ghosted ink

‘Beige Walls And Navy Sofas’: A Camden Fringe Review

Beige Walls And Navy Sofas played at Camden People’s Theatre 2nd – 3rd Aug as part of The Camden Fringe 2019. We previously reviewed this show when it debuted at Catford Fringe’s scratch night back in 2018, which you can read here.

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Last night I attended the performance at the Camden People’s Theatre as part of this year’s Camden Fringe. CPT is an intimate and welcoming venue that prides itself on giving a platform to shows that push boundaries and explore much-needed topics and voices; Beige Walls And Navy Sofas does just that.

As soon as Courtney McMahon enters stage everyone is intrigued. Although it is a solo performance, it is engaging from the offset and quickly feels like a privilege to be invited into this autobiographical tale. Beige Walls And Navy Sofas takes us on a journey through Courtney’s childhood as her mother becomes a foster carer, and the adjustments to suddenly having some brand new siblings to call family.

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Having lived with approximately 50 siblings in her lifetime, Courtney’s retelling of her experiences and the open and honest dialogue she creates, weaving a picture of the good alongside the challenging aspects of fostering, is a crucial one. It is one that’s told with humour, love, and a whole mix of emotions in between.

The snapshots of Courtney’s life are pieced together in an endearing, arresting way, and the 60-minute journey flies by so quickly that you don’t want it to end. I could have definitely watched more of this story, but at the same time, the show that Ghosted Ink have created is a fantastic way to start the conversation and raise awareness of experiences of fostering. Especially, from the siblings’ point of view, which is not something often represented at all.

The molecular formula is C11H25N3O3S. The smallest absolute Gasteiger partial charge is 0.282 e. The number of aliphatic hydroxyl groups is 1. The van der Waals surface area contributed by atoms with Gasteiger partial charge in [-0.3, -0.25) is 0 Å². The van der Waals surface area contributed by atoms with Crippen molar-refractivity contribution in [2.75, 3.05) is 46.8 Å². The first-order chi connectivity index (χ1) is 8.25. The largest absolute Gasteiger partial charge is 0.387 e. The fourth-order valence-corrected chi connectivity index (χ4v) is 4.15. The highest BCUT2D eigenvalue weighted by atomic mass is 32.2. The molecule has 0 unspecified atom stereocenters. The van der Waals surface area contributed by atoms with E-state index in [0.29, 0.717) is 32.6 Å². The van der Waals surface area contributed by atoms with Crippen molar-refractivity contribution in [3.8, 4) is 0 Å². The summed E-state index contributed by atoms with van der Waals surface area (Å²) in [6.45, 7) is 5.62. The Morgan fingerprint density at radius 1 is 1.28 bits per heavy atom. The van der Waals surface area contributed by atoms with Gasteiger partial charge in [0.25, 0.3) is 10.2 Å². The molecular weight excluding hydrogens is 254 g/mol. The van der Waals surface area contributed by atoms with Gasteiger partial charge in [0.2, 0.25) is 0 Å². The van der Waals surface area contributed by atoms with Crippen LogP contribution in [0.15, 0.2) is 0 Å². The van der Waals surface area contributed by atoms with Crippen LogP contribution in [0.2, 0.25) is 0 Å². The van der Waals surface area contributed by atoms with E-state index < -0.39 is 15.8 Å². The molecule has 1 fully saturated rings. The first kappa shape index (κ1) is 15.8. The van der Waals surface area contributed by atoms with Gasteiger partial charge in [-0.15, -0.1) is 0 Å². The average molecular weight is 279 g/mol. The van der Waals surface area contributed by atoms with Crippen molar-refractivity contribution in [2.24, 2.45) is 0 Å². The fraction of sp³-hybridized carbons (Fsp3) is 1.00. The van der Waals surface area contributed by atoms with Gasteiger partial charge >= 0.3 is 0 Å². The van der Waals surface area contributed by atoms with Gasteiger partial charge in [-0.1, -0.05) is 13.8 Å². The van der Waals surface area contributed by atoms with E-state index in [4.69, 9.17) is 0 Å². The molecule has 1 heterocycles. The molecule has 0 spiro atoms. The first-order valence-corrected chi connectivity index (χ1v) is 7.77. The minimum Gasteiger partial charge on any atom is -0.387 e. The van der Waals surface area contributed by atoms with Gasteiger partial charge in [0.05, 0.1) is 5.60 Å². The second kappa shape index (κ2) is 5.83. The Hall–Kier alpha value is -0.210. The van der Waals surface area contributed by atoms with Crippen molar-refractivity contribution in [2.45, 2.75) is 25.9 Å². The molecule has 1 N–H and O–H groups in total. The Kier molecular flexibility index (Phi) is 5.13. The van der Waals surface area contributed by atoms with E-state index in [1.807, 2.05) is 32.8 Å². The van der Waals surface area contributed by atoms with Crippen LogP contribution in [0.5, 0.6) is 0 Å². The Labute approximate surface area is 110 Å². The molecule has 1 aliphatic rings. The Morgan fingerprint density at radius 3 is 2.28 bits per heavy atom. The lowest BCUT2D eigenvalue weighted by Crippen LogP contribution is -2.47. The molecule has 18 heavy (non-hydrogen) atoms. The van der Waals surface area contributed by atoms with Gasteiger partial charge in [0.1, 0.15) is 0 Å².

I was drawn to see this show because of my own experience of my family becoming foster carers when I was younger and thought it was brilliant that someone had made a performance piece about something that before now, I didn’t think anybody else could ever really “get.” Coping not just with living with new brothers and sisters, but also inevitably saying goodbye to them was something that I really struggled to articulate growing up, and still do. Yet here, watching Beige Walls And Navy Sofas, someone was standing in front of me doing just that.

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What the show did brilliantly was raise the point of loss. Loss is something that is overlooked in our perceptions of the care system in all different ways, and this show gives a platform to that. It also made me realise though, that even when those connected to foster care will have very similar experiences in some ways, we can never expect to know someone’s own unique pathways of loss.

Even though Beige Walls And Navy Sofas does not shy away from tackling these complex topics, it is still punctuated with many moments of light relief and genuine laughs.

The minimal props and set dressing supporting the world of the performance fit delightfully well, and capture some early 2000s nostalgia in working-class London perfectly. We easily transport ourselves to the family living room for TV dinners, Christmas, and fights over Bratz Dolls without question. Watching Courtney’s character cycling around on a pink kids bicycle, or talking to a Yorkshire pudding that’s meant to be her Nan’s dog is both amusing and entirely fitting. The way that more serious tones are balanced with comic moments is well placed and sincere, meaning that we enjoy every minute.